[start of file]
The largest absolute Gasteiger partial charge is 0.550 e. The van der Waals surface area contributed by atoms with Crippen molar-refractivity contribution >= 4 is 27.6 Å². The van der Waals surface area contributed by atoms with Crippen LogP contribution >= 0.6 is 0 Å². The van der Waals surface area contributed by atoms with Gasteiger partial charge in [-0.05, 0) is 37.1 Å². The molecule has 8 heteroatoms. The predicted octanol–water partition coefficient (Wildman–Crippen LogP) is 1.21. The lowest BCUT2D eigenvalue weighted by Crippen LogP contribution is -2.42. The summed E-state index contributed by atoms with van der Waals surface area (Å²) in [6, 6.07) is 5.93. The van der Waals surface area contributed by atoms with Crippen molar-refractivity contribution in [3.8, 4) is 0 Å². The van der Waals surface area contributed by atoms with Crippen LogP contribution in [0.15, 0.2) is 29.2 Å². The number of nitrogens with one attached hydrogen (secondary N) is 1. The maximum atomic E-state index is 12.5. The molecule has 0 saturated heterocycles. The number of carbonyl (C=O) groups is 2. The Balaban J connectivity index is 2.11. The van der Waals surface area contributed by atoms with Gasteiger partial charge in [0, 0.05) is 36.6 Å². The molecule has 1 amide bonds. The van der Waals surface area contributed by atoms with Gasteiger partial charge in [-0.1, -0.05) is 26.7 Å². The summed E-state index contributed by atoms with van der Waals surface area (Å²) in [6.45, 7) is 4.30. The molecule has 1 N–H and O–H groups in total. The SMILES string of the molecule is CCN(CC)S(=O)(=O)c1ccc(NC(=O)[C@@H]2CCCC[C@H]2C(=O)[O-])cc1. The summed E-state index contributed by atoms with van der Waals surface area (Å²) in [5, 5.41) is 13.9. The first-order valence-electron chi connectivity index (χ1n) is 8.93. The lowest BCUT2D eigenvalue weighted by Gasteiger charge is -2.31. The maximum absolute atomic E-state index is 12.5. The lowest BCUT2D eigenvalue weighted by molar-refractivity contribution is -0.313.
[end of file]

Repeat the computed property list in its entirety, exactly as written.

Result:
The largest absolute Gasteiger partial charge is 0.550 e. The van der Waals surface area contributed by atoms with Crippen molar-refractivity contribution >= 4 is 27.6 Å². The van der Waals surface area contributed by atoms with Crippen LogP contribution >= 0.6 is 0 Å². The van der Waals surface area contributed by atoms with Gasteiger partial charge in [-0.05, 0) is 37.1 Å². The molecule has 8 heteroatoms. The predicted octanol–water partition coefficient (Wildman–Crippen LogP) is 1.21. The lowest BCUT2D eigenvalue weighted by Crippen LogP contribution is -2.42. The summed E-state index contributed by atoms with van der Waals surface area (Å²) in [6, 6.07) is 5.93. The van der Waals surface area contributed by atoms with Crippen molar-refractivity contribution in [3.8, 4) is 0 Å². The van der Waals surface area contributed by atoms with Crippen LogP contribution in [0.15, 0.2) is 29.2 Å². The number of nitrogens with one attached hydrogen (secondary N) is 1. The maximum atomic E-state index is 12.5. The molecule has 0 saturated heterocycles. The number of carbonyl (C=O) groups is 2. The Balaban J connectivity index is 2.11. The van der Waals surface area contributed by atoms with Gasteiger partial charge in [0, 0.05) is 36.6 Å². The molecule has 1 amide bonds. The van der Waals surface area contributed by atoms with Gasteiger partial charge in [-0.1, -0.05) is 26.7 Å². The summed E-state index contributed by atoms with van der Waals surface area (Å²) in [6.45, 7) is 4.30. The molecule has 1 N–H and O–H groups in total. The SMILES string of the molecule is CCN(CC)S(=O)(=O)c1ccc(NC(=O)[C@@H]2CCCC[C@H]2C(=O)[O-])cc1. The summed E-state index contributed by atoms with van der Waals surface area (Å²) in [5, 5.41) is 13.9. The first-order valence-electron chi connectivity index (χ1n) is 8.93. The lowest BCUT2D eigenvalue weighted by Gasteiger charge is -2.31. The maximum absolute atomic E-state index is 12.5. The lowest BCUT2D eigenvalue weighted by molar-refractivity contribution is -0.313.